As we’ve seen in recent months, the Chicago police are anything but honest when it comes to officer-involved shootings and in-custody deaths. In only a short period, multiple videos were released showing Chicago cops gun down men as they ran away – contradicting their original stories of having a gun pointed at them.
From revelations about the department operating a black site at Homan Square, to multiple incidents of police destruction of records, to officer’s general tendency for lying until video reveals otherwise — Chicago police could easily be described as a dangerous gang.
Last December, Spencer Ackerman, a reporter for The Guardian who exposed the Homan Square scandal, testified before the Cook County Commission revealing that more than 7,000 people had disappeared within the black site between August 2004 and June 2015. Instead of formally arresting suspects at Homan Square, Chicago cops are accused of shackling suspects to the wall for hours without bathroom breaks while violating their constitutional rights by threatening and beating them without the presence of an attorney.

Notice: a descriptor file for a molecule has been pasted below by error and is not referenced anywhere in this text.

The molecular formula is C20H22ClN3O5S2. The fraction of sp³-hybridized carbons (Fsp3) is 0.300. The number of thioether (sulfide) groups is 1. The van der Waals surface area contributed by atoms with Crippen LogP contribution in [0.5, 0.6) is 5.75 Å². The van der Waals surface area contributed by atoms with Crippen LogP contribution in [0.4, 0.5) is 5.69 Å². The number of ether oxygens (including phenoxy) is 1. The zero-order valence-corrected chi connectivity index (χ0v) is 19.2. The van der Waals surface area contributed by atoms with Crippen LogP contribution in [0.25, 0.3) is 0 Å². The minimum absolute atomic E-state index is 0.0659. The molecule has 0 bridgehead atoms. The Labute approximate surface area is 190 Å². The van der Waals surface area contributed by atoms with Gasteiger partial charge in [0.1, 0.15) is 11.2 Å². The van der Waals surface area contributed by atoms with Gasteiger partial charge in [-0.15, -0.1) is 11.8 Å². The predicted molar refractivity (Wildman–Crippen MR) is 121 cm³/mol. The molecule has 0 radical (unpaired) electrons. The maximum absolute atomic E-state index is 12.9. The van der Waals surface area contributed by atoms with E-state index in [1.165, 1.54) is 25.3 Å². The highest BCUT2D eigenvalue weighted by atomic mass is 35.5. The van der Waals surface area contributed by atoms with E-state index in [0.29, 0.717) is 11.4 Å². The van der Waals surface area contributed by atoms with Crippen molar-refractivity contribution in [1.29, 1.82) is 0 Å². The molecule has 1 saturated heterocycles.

In a lawsuit filed in October, Deanda Wilson alleged that Chicago Police Sgt. Frank Ramaglia held a knife to his throat during an interrogation. After Wilson repeatedly asked for his lawyer and bathroom privileges, he was later forced to urinate on himself while officers ignored his pleas for help. Transported to Cook County jail and incarcerated for 15 months awaiting trial, Wilson and his co-defendants were found not guilty after Judge William O’Brien determined the state failed to meet its burden of proof.